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Wednesday, April 18, 2007

My Island 3: A Call For Tourists

(This article was published in the Lifestyle Section of the Philippine Daily Inquirer on April 11, 2007)
(pics are mine)

Adventure Island Hops in Northern Samar
by: Augusto Villalon

ISLAND CARAVAN IS A YOUNG adventure tour operator offering a smorgasbord of tours to the most exciting and unexpected places in the Philippines.

Island Caravan arranges everything to get me to the many places I have always wanted to see. What’s more, they often suggest other places in this great country that I never even knew existed.

Three of these “secret” places are the islands Biri, Capul and Dalupiri, all off the coast of Northern Samar.
Remote and desolate, and definitely off the normal tourist track, forgotten Northern Samar evokes powerful images.

Among the last frontiers in the country, its rugged coastline of limestone cliffs along the Pacific Ocean is a historical landmark. During the Spanish colonial era, Samar island was the first Philippine landfall seen by the Manila galleons as they approached the end of their long voyage from Acapulco.

Entering the waters of the Philippine archipelago, the galleons called at the fortified island of Capul off Samar, offered thanks for a safe crossing at the Jesuit church, and then negotiated the rough waters of narrow San Bernardino Strait toward Manila, their final destination.

Capul also became the last stop on Philippine soil of the departing galleons before the long, often treacherous trans-Pacific sail to Acapulco in Mexico.

Island Caravan’s “Samar Outdoor Escapade” checks guests into lodgings at the port town of Allen then spends the next two days exploring the islands off the wind-swept Samar shoreline.

Walk around rock formations on the beach before riding astride a motorcycle behind the driver “habal-habal” style, climbing up a narrow, winding coconut-shaded mountain path. The rest of the trail must be negotiated on foot, but it’s an easy trek to a pair of massive rock formations atop of the hill, visible navigation markers to incoming ships seen kilometers away at sea.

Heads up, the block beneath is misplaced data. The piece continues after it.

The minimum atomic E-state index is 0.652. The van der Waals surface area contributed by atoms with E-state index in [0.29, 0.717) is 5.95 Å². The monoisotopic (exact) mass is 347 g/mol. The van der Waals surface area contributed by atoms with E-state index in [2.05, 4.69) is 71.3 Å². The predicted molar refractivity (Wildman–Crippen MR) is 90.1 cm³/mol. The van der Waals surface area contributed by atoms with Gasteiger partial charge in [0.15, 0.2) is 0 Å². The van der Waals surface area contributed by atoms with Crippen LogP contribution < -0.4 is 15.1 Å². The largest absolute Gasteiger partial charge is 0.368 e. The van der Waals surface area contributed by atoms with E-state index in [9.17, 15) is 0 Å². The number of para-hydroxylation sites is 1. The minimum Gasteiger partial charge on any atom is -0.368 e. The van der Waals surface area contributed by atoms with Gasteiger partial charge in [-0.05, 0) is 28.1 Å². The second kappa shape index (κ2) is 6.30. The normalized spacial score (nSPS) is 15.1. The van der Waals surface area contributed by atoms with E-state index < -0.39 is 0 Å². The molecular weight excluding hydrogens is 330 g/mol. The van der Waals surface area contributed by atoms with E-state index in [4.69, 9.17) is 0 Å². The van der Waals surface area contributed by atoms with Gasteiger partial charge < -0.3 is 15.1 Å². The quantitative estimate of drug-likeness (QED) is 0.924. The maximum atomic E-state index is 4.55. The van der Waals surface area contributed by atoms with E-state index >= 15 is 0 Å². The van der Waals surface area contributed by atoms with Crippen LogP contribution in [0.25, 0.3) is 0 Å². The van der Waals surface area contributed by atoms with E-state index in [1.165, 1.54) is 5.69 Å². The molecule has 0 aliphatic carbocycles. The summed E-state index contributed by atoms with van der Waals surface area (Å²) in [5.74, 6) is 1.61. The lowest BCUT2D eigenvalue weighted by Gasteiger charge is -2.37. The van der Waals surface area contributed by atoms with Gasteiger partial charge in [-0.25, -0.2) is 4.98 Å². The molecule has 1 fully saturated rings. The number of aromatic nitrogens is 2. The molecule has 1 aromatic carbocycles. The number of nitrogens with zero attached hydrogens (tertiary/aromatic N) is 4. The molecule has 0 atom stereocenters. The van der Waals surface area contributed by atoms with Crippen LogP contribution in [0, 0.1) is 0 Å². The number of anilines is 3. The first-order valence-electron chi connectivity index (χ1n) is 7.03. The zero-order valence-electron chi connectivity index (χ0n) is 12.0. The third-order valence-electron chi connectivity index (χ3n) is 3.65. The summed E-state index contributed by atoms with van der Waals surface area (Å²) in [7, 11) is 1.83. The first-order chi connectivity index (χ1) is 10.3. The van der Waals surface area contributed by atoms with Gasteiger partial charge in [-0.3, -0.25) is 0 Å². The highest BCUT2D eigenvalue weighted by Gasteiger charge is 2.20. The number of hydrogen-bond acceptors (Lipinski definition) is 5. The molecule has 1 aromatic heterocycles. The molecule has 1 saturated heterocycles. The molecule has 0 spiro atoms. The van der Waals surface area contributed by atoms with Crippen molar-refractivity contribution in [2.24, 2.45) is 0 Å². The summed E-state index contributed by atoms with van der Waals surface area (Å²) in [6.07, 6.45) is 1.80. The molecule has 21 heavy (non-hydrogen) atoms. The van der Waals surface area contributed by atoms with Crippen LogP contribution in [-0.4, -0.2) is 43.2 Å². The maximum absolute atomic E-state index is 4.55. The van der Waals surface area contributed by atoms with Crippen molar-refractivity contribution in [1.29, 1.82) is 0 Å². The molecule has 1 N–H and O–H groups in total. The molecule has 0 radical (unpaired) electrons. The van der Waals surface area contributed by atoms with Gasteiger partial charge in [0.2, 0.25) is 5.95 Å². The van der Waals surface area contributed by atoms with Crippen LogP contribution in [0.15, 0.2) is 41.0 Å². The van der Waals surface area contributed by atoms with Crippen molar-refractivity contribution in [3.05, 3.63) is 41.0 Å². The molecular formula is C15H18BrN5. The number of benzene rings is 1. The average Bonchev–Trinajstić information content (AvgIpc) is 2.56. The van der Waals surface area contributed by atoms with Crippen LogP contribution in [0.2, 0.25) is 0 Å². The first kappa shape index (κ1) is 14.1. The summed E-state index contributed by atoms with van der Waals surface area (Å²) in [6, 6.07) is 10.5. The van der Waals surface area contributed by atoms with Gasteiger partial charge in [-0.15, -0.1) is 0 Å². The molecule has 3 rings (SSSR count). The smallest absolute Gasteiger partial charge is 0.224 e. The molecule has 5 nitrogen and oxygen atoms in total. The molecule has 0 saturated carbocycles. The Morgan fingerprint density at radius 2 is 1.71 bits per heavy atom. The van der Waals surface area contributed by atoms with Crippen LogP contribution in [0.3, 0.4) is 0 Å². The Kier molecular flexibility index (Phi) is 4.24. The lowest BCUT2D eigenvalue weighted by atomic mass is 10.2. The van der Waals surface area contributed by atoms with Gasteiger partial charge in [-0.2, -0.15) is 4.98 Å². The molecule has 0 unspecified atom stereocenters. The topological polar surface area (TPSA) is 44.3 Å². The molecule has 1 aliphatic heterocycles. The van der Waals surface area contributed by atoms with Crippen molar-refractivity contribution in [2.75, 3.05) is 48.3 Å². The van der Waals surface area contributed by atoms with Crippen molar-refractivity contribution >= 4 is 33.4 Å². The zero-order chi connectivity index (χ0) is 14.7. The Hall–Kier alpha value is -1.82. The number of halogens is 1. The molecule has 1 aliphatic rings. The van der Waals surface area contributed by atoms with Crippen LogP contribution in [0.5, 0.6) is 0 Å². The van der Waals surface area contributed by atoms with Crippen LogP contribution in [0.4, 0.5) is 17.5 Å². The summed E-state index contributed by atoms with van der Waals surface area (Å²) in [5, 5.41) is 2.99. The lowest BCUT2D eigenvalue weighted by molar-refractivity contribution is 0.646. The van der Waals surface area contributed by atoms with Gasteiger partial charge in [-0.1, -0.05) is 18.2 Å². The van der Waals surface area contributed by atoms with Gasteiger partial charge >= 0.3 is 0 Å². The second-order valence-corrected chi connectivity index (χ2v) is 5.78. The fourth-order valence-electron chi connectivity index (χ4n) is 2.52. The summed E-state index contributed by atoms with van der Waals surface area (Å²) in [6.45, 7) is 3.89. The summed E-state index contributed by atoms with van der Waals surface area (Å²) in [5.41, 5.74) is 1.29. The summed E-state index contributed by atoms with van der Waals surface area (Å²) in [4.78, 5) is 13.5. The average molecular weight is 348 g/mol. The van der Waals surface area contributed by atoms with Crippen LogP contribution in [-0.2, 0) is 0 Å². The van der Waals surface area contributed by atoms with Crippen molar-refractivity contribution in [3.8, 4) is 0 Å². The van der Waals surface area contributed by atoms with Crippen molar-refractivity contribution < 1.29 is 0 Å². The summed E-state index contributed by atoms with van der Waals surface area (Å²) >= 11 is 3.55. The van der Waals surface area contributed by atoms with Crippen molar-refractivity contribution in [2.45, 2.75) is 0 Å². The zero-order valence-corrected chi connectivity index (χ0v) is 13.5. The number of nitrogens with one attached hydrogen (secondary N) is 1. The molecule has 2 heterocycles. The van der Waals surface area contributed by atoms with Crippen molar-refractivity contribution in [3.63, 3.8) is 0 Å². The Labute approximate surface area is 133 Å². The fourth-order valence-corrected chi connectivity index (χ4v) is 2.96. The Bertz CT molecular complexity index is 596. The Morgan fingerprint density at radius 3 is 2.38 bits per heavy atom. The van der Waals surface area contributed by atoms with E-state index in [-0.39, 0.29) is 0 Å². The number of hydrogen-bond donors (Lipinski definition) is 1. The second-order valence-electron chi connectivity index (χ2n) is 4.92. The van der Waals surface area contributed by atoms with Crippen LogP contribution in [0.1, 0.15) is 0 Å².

The US Signal Corps used the location during World War II to scan for enemy ship sailing in from the Pacific.

The following day, a large outrigger banca takes you to largely unexplored Biri, a marine sanctuary surrounded by marshlands. Another “habal-habal” ride through rice paddies which follow the rolling contours of the rustic landscape ends at wind-battered limestone cliffs lining the shore.

After Biri, the banca crosses the open sea to fabled Capul, the next destination, the Spanish galleon staging point in the colonial era. The ruins of the massive, extensive Capul fortress, now part of the modern town, mark the strategic significance of Capul in the era of the galleon trade.

What has survived is impressive—Saint Ignatius Church, integrated into the fortress walls, the ruins of an old watchtower looking out toward the sea, and a Spanish-era lighthouse on the island’s most prominent hilltop.
The last island we visited was Dalupiri (or San Antonio), where the water is pristine, the white sand beaches deserted and spotless, and where weary psyches battered by urban stress recharge instantly, and the balance between man and nature is regained.

Fly to Catarman from Manila. The bus to Allen Baluarteco connects through the ro-ro (roll on-roll off) system to strategic points in the Visayas, Luzon and Mindanao.

Island Caravan offers an extensive menu of adventure tours in the most surprising, unexpected locations in the Philippines. For inquiries, information or bookings, call 896-1910, 816-7569, 0920-9048646, or e-mail

1 comment:

nardias said...

great I just found accidently your blog about "our" Island Dalupiri. I don't know why we didn't meet each other. Cause I have a Coconut Farm there and we are producing Virgin Coconut Oil in this faboulus place. I love it here. Backpackers are always welcome to
thank you for your visit, bye nadja